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Author Topic: Bow Legs & Knock Knees Correction  (Read 45522 times)
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Ladisten
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« on: May 20, 2009, 02:37:20 PM »

MMT suggested to open the new topic on this matter.
As many of you possibly know, that the bowing (also called genu varum) or knock knees (genu valgum) can be fixed.

A little information about procedure.
We make minimally invasive surgery when we correct misalignment, in most cases the surgery is done fast - about 40 min for both legs. Surgeons apply devices (depending on the diagnosis and severity of the case devices are either V-shaped or semi-ring) that remain on legs for 3-3.5 months.
The corrective surgery allow 1)improve self esteem, 2)improve appearance of the legs due to corrected alignment of bones 3)help to manage issues like back pain, knee pain and developed osteoarthritis.

Patients who have deformity/bowing but would also like to gain more height than approx 1 cm that can often be achieved after correction,  may also consider this procedure altogether with limb lengthening with one surgery.

I will not get in too much details as for now, maybe someone would find them unneeded or not interesting, but I will definitely try to answer all of your questions if you ask me. 

Couple of samples so you see below:
Before and After Correction

Before and After Correction

Before, While, After Correction


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Ladisten Clinic
Limb Lengthening, Bow Legs and Knock Knees Correction
Bruce
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« Reply #1 on: May 20, 2009, 03:48:17 PM »

Nice photos Ladisten!

I have a question for you. When bowed legs are corrected, is it very important that both legs should be 100% identical? Or is it ok if they are a little different, lets say 1 or 2 degrees.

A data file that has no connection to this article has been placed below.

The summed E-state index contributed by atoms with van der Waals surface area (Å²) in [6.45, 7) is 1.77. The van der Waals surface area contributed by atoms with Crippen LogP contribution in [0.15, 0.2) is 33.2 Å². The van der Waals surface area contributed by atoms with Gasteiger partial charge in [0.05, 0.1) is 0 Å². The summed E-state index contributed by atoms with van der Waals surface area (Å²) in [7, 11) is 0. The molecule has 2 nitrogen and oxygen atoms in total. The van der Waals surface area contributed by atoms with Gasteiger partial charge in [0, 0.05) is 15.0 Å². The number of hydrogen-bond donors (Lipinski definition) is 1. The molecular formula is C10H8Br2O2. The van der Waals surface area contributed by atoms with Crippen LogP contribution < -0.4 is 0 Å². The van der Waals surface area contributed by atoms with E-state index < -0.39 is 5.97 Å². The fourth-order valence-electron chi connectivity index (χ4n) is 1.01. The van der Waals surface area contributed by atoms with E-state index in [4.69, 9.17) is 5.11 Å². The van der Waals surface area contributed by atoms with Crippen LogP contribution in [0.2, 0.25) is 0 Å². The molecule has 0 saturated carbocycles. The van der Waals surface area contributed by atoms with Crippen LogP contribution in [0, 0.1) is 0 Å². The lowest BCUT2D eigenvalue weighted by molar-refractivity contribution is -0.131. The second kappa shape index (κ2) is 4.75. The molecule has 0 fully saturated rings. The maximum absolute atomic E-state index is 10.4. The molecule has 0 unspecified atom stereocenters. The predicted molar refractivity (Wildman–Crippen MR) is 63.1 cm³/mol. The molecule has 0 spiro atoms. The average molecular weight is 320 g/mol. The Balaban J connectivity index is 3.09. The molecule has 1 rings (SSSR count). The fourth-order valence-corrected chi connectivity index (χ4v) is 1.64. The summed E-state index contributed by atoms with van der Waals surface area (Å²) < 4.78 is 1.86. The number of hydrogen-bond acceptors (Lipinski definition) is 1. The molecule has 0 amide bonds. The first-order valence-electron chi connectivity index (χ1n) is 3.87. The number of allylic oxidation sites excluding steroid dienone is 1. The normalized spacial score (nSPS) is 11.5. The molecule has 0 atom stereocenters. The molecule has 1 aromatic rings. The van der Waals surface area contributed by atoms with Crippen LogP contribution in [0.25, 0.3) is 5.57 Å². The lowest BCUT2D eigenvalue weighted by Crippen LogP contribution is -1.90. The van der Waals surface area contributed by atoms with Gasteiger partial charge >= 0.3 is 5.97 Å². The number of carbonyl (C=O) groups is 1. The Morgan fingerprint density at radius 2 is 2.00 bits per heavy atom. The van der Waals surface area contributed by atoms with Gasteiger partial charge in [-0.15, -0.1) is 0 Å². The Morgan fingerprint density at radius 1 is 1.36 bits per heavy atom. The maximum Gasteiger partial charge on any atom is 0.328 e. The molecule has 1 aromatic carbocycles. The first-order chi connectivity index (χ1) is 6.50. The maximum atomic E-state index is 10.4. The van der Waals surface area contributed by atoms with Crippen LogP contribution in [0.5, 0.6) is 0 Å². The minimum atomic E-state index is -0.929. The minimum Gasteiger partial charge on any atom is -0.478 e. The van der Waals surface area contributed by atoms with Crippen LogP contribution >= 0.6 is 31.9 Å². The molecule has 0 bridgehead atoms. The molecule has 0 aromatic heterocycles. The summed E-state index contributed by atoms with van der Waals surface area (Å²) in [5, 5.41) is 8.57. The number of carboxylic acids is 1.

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SoaringEagle
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« Reply #2 on: May 20, 2009, 04:13:59 PM »

That is quite a substantial correction.  What condition did the girl have?  Some form of rickets?

In any event, I'm sure it has transformed her life.
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MMTA
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« Reply #3 on: May 20, 2009, 08:06:46 PM »

Great work!
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AV8R
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« Reply #4 on: May 22, 2009, 12:23:28 AM »

Ladisten:  To do bow leg correction, one only needs to stay in your country for two weeks, is this correct?
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Ladisten
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« Reply #5 on: May 22, 2009, 08:21:14 AM »

Ladisten:  To do bow leg correction, one only needs to stay in your country for two weeks, is this correct?
Not fully correct. You may choose to stay for 2 weeks (required) and leave then home, but you are very free to stay for the whole period of treatment and rehab, as you wish.